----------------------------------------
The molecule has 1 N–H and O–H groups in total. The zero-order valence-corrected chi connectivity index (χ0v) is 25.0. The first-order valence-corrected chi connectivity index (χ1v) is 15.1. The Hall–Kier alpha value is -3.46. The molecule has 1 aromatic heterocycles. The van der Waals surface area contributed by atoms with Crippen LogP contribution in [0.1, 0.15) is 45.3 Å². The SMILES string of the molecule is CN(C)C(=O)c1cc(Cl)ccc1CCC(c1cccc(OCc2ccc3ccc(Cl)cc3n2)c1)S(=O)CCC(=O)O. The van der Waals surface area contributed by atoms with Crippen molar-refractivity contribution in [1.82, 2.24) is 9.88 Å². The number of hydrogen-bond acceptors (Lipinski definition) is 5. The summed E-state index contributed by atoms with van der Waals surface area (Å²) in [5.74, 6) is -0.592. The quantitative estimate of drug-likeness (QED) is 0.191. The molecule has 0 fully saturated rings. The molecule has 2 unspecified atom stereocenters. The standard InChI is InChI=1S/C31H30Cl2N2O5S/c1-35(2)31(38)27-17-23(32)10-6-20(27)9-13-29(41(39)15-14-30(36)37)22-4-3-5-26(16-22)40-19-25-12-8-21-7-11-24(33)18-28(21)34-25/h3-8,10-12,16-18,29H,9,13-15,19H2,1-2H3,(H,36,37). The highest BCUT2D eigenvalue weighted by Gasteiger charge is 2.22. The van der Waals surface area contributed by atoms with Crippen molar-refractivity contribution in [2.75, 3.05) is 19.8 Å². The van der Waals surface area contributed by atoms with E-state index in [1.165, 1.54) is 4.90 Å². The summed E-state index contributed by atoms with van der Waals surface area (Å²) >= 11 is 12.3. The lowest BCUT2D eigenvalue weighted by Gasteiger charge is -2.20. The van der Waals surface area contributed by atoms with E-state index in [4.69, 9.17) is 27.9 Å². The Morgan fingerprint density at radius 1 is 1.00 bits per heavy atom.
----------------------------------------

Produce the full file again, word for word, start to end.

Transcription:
The molecule has 1 N–H and O–H groups in total. The zero-order valence-corrected chi connectivity index (χ0v) is 25.0. The first-order valence-corrected chi connectivity index (χ1v) is 15.1. The Hall–Kier alpha value is -3.46. The molecule has 1 aromatic heterocycles. The van der Waals surface area contributed by atoms with Crippen LogP contribution in [0.1, 0.15) is 45.3 Å². The SMILES string of the molecule is CN(C)C(=O)c1cc(Cl)ccc1CCC(c1cccc(OCc2ccc3ccc(Cl)cc3n2)c1)S(=O)CCC(=O)O. The van der Waals surface area contributed by atoms with Crippen molar-refractivity contribution in [1.82, 2.24) is 9.88 Å². The number of hydrogen-bond acceptors (Lipinski definition) is 5. The summed E-state index contributed by atoms with van der Waals surface area (Å²) in [5.74, 6) is -0.592. The quantitative estimate of drug-likeness (QED) is 0.191. The molecule has 0 fully saturated rings. The molecule has 2 unspecified atom stereocenters. The standard InChI is InChI=1S/C31H30Cl2N2O5S/c1-35(2)31(38)27-17-23(32)10-6-20(27)9-13-29(41(39)15-14-30(36)37)22-4-3-5-26(16-22)40-19-25-12-8-21-7-11-24(33)18-28(21)34-25/h3-8,10-12,16-18,29H,9,13-15,19H2,1-2H3,(H,36,37). The highest BCUT2D eigenvalue weighted by Gasteiger charge is 2.22. The van der Waals surface area contributed by atoms with Crippen molar-refractivity contribution in [2.75, 3.05) is 19.8 Å². The van der Waals surface area contributed by atoms with E-state index in [1.165, 1.54) is 4.90 Å². The summed E-state index contributed by atoms with van der Waals surface area (Å²) >= 11 is 12.3. The lowest BCUT2D eigenvalue weighted by Gasteiger charge is -2.20. The van der Waals surface area contributed by atoms with E-state index in [4.69, 9.17) is 27.9 Å². The Morgan fingerprint density at radius 1 is 1.00 bits per heavy atom.